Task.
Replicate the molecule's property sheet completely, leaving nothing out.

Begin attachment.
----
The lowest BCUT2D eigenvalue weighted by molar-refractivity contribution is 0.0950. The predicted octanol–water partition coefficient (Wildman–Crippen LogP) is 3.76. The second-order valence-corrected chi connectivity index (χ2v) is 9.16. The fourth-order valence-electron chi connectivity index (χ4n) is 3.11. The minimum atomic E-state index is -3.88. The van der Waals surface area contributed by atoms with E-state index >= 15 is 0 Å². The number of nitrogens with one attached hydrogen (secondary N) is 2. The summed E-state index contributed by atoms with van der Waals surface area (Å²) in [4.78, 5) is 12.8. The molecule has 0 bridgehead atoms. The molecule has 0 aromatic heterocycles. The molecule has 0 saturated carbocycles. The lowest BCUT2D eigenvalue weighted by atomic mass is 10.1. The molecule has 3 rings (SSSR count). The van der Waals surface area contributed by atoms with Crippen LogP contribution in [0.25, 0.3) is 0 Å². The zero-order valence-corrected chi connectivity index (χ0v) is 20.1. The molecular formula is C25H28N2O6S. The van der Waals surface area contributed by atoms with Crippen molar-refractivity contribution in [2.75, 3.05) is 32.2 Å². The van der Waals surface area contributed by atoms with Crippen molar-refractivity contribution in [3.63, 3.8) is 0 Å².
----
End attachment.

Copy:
The lowest BCUT2D eigenvalue weighted by molar-refractivity contribution is 0.0950. The predicted octanol–water partition coefficient (Wildman–Crippen LogP) is 3.76. The second-order valence-corrected chi connectivity index (χ2v) is 9.16. The fourth-order valence-electron chi connectivity index (χ4n) is 3.11. The minimum atomic E-state index is -3.88. The van der Waals surface area contributed by atoms with E-state index >= 15 is 0 Å². The number of nitrogens with one attached hydrogen (secondary N) is 2. The summed E-state index contributed by atoms with van der Waals surface area (Å²) in [4.78, 5) is 12.8. The molecule has 0 bridgehead atoms. The molecule has 0 aromatic heterocycles. The molecule has 0 saturated carbocycles. The lowest BCUT2D eigenvalue weighted by atomic mass is 10.1. The molecule has 3 rings (SSSR count). The van der Waals surface area contributed by atoms with Crippen LogP contribution in [0.25, 0.3) is 0 Å². The zero-order valence-corrected chi connectivity index (χ0v) is 20.1. The molecular formula is C25H28N2O6S. The van der Waals surface area contributed by atoms with Crippen molar-refractivity contribution in [2.75, 3.05) is 32.2 Å². The van der Waals surface area contributed by atoms with Crippen molar-refractivity contribution in [3.63, 3.8) is 0 Å².